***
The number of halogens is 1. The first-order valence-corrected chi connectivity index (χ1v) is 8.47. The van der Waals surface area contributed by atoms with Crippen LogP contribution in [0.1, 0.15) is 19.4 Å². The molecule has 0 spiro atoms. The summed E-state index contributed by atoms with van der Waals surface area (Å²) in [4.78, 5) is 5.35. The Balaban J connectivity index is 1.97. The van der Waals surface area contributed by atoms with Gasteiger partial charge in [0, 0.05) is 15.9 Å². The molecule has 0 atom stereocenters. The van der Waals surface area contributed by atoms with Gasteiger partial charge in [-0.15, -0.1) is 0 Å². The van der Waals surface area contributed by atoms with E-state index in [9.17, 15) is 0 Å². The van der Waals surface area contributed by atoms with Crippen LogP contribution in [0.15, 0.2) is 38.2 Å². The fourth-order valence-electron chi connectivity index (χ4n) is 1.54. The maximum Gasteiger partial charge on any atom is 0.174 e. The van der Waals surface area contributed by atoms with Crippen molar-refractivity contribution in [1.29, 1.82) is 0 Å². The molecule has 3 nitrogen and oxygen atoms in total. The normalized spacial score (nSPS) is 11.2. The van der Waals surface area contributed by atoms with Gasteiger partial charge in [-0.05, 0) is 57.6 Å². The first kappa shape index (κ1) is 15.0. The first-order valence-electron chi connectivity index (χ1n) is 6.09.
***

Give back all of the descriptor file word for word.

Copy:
The number of halogens is 1. The first-order valence-corrected chi connectivity index (χ1v) is 8.47. The van der Waals surface area contributed by atoms with Crippen LogP contribution in [0.1, 0.15) is 19.4 Å². The molecule has 0 spiro atoms. The summed E-state index contributed by atoms with van der Waals surface area (Å²) in [4.78, 5) is 5.35. The Balaban J connectivity index is 1.97. The van der Waals surface area contributed by atoms with Gasteiger partial charge in [0, 0.05) is 15.9 Å². The molecule has 0 atom stereocenters. The van der Waals surface area contributed by atoms with Gasteiger partial charge in [-0.15, -0.1) is 0 Å². The van der Waals surface area contributed by atoms with E-state index in [9.17, 15) is 0 Å². The van der Waals surface area contributed by atoms with Crippen LogP contribution in [0.15, 0.2) is 38.2 Å². The fourth-order valence-electron chi connectivity index (χ4n) is 1.54. The maximum Gasteiger partial charge on any atom is 0.174 e. The van der Waals surface area contributed by atoms with Crippen molar-refractivity contribution in [1.29, 1.82) is 0 Å². The molecule has 3 nitrogen and oxygen atoms in total. The normalized spacial score (nSPS) is 11.2. The van der Waals surface area contributed by atoms with Gasteiger partial charge in [-0.05, 0) is 57.6 Å². The first kappa shape index (κ1) is 15.0. The first-order valence-electron chi connectivity index (χ1n) is 6.09.